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...A Small Peek into Big B’s Car Collections... Ref. No.: ME0010 A Small Peek into Big B’s Car Collections: Does Law of Diminishing Marginal Utility Hold Good? International automobile giants like Toyota, Ford, Chevrolet, Mercedes, Suzuki and Hyundai have carved a niche for themselves in the Indian market. The plausible success factor of these foreign players in the Indian four-wheeler market is the widespread research of the consumer behaviour. All aspects of the behaviour pattern of the Indian consumer across all socio-economic strata, regions and towns are extensively studied. These include lifestyle, personal tastes and preferences, receptiveness for an effective product, credit availability, income growth, exposure to media, etc. Utility and Rationality People demand goods because the latter satisfy the wants of the former. A car manufacturer, like any other firm operates in order to create something for the satisfaction of some wants. An automobile company produces car to serve as a safe and comfortable means of commutation. Car has utility for people who desire to have a car. While a person staying near the office place does not show much desire to own a car, one residing away from the work place has much more desire to possess one. The 2008 four-wheeler Total Satisfaction Survey by TNS Automotive, a comprehensive automotive study in India covers over 45 models with evaluation of consumer behaviour in key areas of sales satisfaction, product quality, vehicle......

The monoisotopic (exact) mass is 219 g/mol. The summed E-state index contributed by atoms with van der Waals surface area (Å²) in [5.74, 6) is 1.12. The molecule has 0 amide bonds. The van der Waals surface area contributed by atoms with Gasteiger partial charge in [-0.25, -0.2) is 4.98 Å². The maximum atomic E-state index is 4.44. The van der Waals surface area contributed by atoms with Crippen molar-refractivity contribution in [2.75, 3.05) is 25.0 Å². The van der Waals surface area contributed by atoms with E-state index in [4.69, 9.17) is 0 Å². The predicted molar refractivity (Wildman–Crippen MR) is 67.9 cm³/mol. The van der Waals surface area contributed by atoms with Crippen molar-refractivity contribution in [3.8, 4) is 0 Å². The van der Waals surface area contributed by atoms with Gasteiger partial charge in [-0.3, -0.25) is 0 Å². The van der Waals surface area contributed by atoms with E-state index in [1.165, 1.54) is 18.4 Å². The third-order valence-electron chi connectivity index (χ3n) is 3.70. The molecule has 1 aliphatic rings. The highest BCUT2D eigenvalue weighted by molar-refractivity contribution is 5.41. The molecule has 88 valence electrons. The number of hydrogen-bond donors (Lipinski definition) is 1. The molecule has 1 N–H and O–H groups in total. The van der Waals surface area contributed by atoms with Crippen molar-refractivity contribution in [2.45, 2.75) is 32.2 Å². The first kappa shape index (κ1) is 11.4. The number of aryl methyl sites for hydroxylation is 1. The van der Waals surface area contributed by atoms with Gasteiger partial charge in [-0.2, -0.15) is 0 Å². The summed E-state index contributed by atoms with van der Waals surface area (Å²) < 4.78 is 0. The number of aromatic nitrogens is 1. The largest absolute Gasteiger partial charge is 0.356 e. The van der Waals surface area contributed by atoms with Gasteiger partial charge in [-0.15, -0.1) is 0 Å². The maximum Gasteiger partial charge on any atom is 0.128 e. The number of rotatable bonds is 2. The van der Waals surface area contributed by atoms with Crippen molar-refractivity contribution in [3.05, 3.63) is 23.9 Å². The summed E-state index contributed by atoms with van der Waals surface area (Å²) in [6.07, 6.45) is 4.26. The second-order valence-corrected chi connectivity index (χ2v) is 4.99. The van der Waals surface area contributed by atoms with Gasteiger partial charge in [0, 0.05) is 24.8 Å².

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...Marginal product From Wikipedia, the free encyclopedia Average and marginal product curves small.png In economics and in particular neoclassical economics, the marginal product or marginal physical product of an input (factor of production) is the change in output resulting from employing one more unit of a particular input (for instance, the change in output when a firm's labor is increased from five to six units), assuming that the quantities of other inputs are kept constant. [1] The marginal product of a given input can be expressed [2] as MP = \frac{\Delta Y}{\Delta X} where \Delta X is the change in the firm's use of the input (conventionally a one-unit change) and \Delta Y is the change in quantity of output produced (resulting from the change in the input). Note that the quantity Y of the "product" is typically defined ignoring external costs and benefits. If the output and the input are infinitely divisible, so the marginal "units" are infinitesimal, the marginal product is the mathematical derivative of the production function with respect to that input. Suppose a firm's output Y is given by the production function Y=F(K,L) where K and L are inputs to production (say, capital and labor). Then the marginal product of capital (MPK) and marginal product of labor (MPL) are given by: MPK=\frac{\partial F}{\partial K} MPL=\frac{\partial F}{\partial L} In the "law" of diminishing marginal returns, the marginal product......